- The Washington Times - Thursday, June 7, 2012

The Obama campaign launched an attack on Mitt Romney’s personal finances Thursday, this time arguing that his Republican rival’s blind trust for his $250 million fortune is “not so blind.”

Mr. Romney’s current trustee, Boston lawyer R. Bradford Malt, buys and sells investments he thinks are consistent with Mr. Romney’s public policy positions, preventing him from having direct control over his vast holdings.

That constitutes a blind trust under Massachusetts law, but a federally “qualified diversified” blind trust is governed by tougher standards, preventing Mr. Romney or the public from even knowing what his portfolio contains. The Office of Government Ethics, where candidates file their financial disclosure records, vets both the trust and possible trustees to ensure assets, sales or purchases are not disclosed.

If Mr. Romney were to win the presidential election, he plans to place all his assets into the stricter type of trust overseen by federal officials, a Romney campaign official told the Associated Press.

The Obama campaign quickly pounced on the admission, raising conflicts of interest questions about Mr. Romney’s foreign investments and how they affect his political positions.

“[The blind trust] is how he denied responsibility for his investments in a Swiss bank account, Chinese companies, companies that do business with Iran and Bermuda and Cayman Island tax havens,” said Obama campaign lawyer Bob Bauer. “Yet, even as he admits that his ‘blind’ trust isn’t truly blind, he’s only promising to fix it if he’s elected president.”

Mr. Bauer pointed to a decision by Mr. Romney’s financial advisers to sell most of his investments in China, worth as much as $1.5 million, at some point after mid-August when he started talking tough on China’s trade imbalance with the U.S. as a Republican primary candidate.

The sell-off prompted criticism that Mr. Romney was influencing his financial advisers’ decisions to keep his portfolio consistent with his political positions, a charge the campaign denied. Since 2010, Mr. Malt also has sold stocks in companies that trade with Iran or do stem-cell research — both of which Mr. Romney has opposed as a candidate.

Casting it as just “another tired distraction” from the White House, the Romney campaign said the story was old news, that Mr. Romney has managed his assets this way for years.

“As has been reported for years, governor and Mrs. Romney’s assets are managed on a blind basis,” Romney spokeswoman Amanda Henneberg said in an email. “They do not control the investment of these assets, which are under the control and overall management of a trustee.”

Mr. Romney’s ongoing connection to Bain and the campaign’s refusal to provide details about those ties is harder to dismiss, especially with a new poll out Thursday showing that the argument is gaining traction in battleground states despite being panned up and down the Northeast corridor.

According to the latest survey from the bipartisan Purple Poll, 47 percent of likely voters in swing states agreed with the statement that private equity firms “care only about profits and short-term gains for investors. When they come in, workers get laid off, benefits disappear, and pensions are cut. Investors walk off with big returns, and working folks get stuck holding the bag.”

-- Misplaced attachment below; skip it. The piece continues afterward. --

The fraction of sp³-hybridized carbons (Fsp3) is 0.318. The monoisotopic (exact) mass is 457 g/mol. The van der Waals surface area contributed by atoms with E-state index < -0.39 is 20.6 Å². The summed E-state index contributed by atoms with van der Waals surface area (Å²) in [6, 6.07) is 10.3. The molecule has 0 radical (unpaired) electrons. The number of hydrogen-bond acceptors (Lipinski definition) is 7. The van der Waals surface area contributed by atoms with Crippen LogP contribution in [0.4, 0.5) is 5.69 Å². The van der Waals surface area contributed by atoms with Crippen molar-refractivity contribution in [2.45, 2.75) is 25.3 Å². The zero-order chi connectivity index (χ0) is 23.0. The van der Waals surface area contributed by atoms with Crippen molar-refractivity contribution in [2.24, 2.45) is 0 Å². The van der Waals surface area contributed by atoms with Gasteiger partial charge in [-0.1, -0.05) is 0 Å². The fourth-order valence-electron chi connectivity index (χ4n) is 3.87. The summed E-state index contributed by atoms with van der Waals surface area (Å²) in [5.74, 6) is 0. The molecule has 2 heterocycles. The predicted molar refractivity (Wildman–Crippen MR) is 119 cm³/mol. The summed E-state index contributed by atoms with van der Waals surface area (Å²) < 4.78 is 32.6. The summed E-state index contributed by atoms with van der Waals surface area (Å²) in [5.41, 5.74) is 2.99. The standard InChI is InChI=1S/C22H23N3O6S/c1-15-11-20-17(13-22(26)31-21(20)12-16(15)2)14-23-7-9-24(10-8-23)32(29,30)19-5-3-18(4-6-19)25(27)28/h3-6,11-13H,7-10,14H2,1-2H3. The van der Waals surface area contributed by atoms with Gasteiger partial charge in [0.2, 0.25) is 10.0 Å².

During the conference call, Mr. Bauer again focused on Bain, taking issue with Mr. Romney’s decision to set up a family trust to acquire new interests in Bain Capital through a Bain partnership established in the Cayman Islands that lets the Romneys receive millions in income from a Bain profit-sharing agreement for years to come.

Even though Mr. Romney says he stopped working for Bain in 1999 and has distanced himself from any actions or investments, the former Massachusetts governor has admitted to receiving the 15 percent carried-interest tax rate, which is available only to active participants in investments firms who provide services to those firms.

In addition to failing to disclose more than one year of tax returns, Mr. Romney has so far refused to answer questions about any ongoing dealings with Bain, including what type of services he continues to provide and elements of his retirement agreement.

“I think that everyone would like to know the basis on which he sustains his financial relationship to Bain once he stopped providing services,” Mr. Bauer said during the conference call.

Over the last two months since Mr. Romney secured the Republican nomination for president, the Obama campaign tried to saddle Mr. Romney with Bain’s role in shuttering manufacturing plants and laying off workers in some of the companies it owned.

Despite harsh criticism from workers who lost their jobs, Republican supporters and several leading Democrats have given the company credit for other successful investments that have helped businesses expand and hire workers.

The Associated Press reported Thursday that Mr. Romney’s financial ties to Bain are unlikely to end any time soon. Just last week, Mr. Romney disclosed more than $2 million in new income from Bain and taxation experts say the payments raise the very real possibility that Mr. Romney could continue receiving income from his former company over the next several years.

Although nowhere near Mr. Romney’s personal fortune, Mr. Obama’s book sales have made him a millionaire worth between $2 and $7 million, according to his latest annual financial disclosure report.

When he arrived in the Senate in 2005, Mr. Obama set up a blind trust but when he received a prospectus from one of the investment companies, he realized that the trust was not sufficient to protect him against even the perception of a conflict of interest, according to a campaign spokesman.

Mr. Obama then sold the stocks, closed out the trust and placed his holdings in U.S. Treasury notes and bills.